talking to high school kids about sex- part III

so, today was the last day of a week long session of workshops and discussions at north high school. all my thoughts seem to be very dense and inextricable. it might be because i am awful at waking at at 6:45 and maintain a cogent line of thinking, or because there is so much to say.

even though i have been doing this for a while, and the information shared is similar in every workshop, the experience is always very different. even between one class and another the way people respond to the discussion varies greatly. the past week left me with many questions i struggle to have answers for. one of the classes in particular was very resistant to the idea that rape can mean someone freezing up instead of physically fighting , that if you are married you can still rape your spouse, and that making the first move does not equal to consenting to intercourse.

the people pushing these ideas forward happened to be male, white, and conventionally attractive and athletic-looking. i found myself battling my internal stereotypes as i was discussing with them, while trying to welcome other people in the conversation, and keeping the discussion respectful for all parties involved. it was not easy.

it left me wondering how i can engage men, as a woman, without making them feel like shit about themselves , but also challenging the myths that surround rape and sexual assault that i know to be hurtful. It feels like i am trying to tear down a wall with a bare finger. the ideas that man cannot be vulnerable or victims is still alive and well, as one of the piece of information that seems to be most shocking is that, according to the FBI (which is not one of the most progressive sources), one in 10 men is sexually assaulted or raped in their life time. it seems incredibly difficult to engage both genders in a conversation about consent and sexual assault, without man feeling like they are being accused of something.

why is that? do they just have an internalized guilt of being potential perpetrators? did they actually do something fucked up?

the other side of it is that, without fail, in every class there are men willing to challenge their peers, and to talk about masculinity. i met boys every day that are disgusted by rape, and angry at the social pressures they bear on their shoulders. these boys and men fit well outside the box of the expected intellectual sensitive guys, they are everyone.

Today i had a bulky, burly farm boy tell me about how aggressive his father is when he drinks, and that he has vowed to be different and responded vehemently to the other guys in the class claiming that what a woman wears can justify assault. This other kid that came in the first day with a tough swagger, and an air of being above it all, told me about the police coming to his house and not arresting his dad after he had beat his mother. he wanted to know more about the legal rights of people that are hurt by their partners.

so i finish my week feeling both drained and energized, defeated and victorious. and amazed at the infinitely complicated hues of human nature.

talking to high school kids about sex-part II
May 21, 2008, 3:03 pm
Filed under: Building Healthy Relationships | Tags: , , ,

i just finished my first round of workshops and presentation at a local high school, and i came out of it with a whole new perspective on the current american teenage experience. i went to school in italy until college, and we definitely did not have anything resembling abstinence education.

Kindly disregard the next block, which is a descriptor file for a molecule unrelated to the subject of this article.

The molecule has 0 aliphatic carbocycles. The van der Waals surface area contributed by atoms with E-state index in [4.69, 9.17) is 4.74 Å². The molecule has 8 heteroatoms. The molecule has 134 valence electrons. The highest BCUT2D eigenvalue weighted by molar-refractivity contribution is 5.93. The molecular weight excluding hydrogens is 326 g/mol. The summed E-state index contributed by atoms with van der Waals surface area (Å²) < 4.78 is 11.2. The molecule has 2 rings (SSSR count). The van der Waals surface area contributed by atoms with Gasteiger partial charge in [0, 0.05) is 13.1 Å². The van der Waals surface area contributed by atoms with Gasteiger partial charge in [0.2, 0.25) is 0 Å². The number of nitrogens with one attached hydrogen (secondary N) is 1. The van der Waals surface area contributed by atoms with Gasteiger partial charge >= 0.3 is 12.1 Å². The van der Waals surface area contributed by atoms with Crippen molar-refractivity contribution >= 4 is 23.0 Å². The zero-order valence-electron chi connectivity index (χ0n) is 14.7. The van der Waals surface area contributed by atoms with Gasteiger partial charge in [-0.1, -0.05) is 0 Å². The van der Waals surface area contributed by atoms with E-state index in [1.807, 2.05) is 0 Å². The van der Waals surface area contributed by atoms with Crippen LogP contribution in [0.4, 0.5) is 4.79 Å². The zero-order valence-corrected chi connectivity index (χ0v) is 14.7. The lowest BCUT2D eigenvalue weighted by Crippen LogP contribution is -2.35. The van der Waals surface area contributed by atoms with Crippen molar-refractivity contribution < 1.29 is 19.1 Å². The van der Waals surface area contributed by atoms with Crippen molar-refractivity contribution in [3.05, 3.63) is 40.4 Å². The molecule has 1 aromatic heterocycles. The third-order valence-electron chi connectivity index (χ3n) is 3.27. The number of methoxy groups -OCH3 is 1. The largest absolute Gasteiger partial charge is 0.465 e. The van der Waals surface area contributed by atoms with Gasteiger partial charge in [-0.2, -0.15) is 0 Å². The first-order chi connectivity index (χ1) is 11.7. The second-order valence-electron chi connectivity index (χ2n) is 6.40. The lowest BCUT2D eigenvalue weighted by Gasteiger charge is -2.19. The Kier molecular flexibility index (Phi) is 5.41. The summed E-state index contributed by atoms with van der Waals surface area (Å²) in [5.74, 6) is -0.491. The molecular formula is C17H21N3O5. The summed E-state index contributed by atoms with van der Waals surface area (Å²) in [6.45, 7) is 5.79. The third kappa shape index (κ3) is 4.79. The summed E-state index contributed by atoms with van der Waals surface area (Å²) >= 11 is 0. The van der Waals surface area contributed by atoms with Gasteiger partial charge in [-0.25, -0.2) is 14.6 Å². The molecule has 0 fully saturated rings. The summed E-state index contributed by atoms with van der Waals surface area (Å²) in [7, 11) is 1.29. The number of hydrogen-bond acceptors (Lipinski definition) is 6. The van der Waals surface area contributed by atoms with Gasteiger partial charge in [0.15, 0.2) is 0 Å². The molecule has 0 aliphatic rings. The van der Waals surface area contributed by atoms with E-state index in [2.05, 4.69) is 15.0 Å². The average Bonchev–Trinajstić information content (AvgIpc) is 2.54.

these kids, however, are bombarded with it. one of them showed me their health class book, in which sex was presented in two chapters: 1. “how to say no to sex until marriage”, in which sex was described like something that will break your family apart, strip you of your self worth and expose you to every imaginable danger. 2. “how to build a healthy marriage” in which a detailed description of the different phases of marriage appears, from the first stage in which the newly weds come to terms to the idealized image of coupledom they had before the nuptials, to stage 3, in which the loss of children to college has to be processed and dealt with.

oh, and as part of health class students have to sign a card (wallet sized for convenience) , in which they swear solemnly not to do the deed until after holy matrimony. now, i ask , how is this possible? how can any teenager trust any teacher when we are indocrinating them with outright lies, and making them feel like shit about their own bodies?

the time i had with them was awesome nevertheless. i was warned by the professor that some of the classes had “real trouble makers” in them, and to send them to the office if they mis-behaved. what i experienced was a diverse gruop of bright, curios and challenging individuals, that were just waiting to actually have a discussion about things that are relevant in their lives without feeling stupid.

we talked about how people are bombarded with contradictory messages about  either sex being bad and deadly, or that to be worth anything you have to be sexy and sensual, and that sex is the one thing you should want. only neither of these opposites offer any knowledge about emotions, mutuality and consent. what i saw were people so lost when it comes to relationships and sex, and eager to listen and share their genuine thoughts and fears.

it gave me hope, because it’s so obvious that people don’t want to be assholes, and many times when they are hurtful it’s because of ignorance, or social pressure or frustration. it gave me hope that this knowledge we shared can be something they can add to their tool belts and carry with them.